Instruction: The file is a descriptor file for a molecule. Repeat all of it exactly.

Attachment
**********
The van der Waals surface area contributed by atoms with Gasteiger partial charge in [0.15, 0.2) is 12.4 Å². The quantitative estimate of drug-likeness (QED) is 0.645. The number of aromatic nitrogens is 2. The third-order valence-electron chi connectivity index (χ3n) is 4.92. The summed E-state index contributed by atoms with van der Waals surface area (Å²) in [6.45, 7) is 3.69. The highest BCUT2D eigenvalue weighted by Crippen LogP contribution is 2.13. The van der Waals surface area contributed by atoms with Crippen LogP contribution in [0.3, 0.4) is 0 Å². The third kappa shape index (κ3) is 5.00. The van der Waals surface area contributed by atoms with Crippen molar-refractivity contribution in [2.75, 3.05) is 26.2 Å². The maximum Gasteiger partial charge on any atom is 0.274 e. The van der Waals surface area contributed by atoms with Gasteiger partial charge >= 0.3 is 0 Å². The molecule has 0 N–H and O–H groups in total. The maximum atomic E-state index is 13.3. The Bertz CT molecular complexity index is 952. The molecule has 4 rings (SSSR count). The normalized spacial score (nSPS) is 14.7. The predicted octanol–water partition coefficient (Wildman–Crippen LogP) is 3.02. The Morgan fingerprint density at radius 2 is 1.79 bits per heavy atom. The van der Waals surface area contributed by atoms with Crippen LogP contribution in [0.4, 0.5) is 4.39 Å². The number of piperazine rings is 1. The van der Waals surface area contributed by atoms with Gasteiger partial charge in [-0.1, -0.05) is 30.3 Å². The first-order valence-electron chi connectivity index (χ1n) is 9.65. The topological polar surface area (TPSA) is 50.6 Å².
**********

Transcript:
The van der Waals surface area contributed by atoms with Gasteiger partial charge in [0.15, 0.2) is 12.4 Å². The quantitative estimate of drug-likeness (QED) is 0.645. The number of aromatic nitrogens is 2. The third-order valence-electron chi connectivity index (χ3n) is 4.92. The summed E-state index contributed by atoms with van der Waals surface area (Å²) in [6.45, 7) is 3.69. The highest BCUT2D eigenvalue weighted by Crippen LogP contribution is 2.13. The van der Waals surface area contributed by atoms with Crippen LogP contribution in [0.3, 0.4) is 0 Å². The third kappa shape index (κ3) is 5.00. The van der Waals surface area contributed by atoms with Crippen molar-refractivity contribution in [2.75, 3.05) is 26.2 Å². The maximum Gasteiger partial charge on any atom is 0.274 e. The van der Waals surface area contributed by atoms with Gasteiger partial charge >= 0.3 is 0 Å². The molecule has 0 N–H and O–H groups in total. The maximum atomic E-state index is 13.3. The Bertz CT molecular complexity index is 952. The molecule has 4 rings (SSSR count). The normalized spacial score (nSPS) is 14.7. The predicted octanol–water partition coefficient (Wildman–Crippen LogP) is 3.02. The Morgan fingerprint density at radius 2 is 1.79 bits per heavy atom. The van der Waals surface area contributed by atoms with Crippen LogP contribution in [0.4, 0.5) is 4.39 Å². The number of piperazine rings is 1. The van der Waals surface area contributed by atoms with Gasteiger partial charge in [-0.1, -0.05) is 30.3 Å². The first-order valence-electron chi connectivity index (χ1n) is 9.65. The topological polar surface area (TPSA) is 50.6 Å².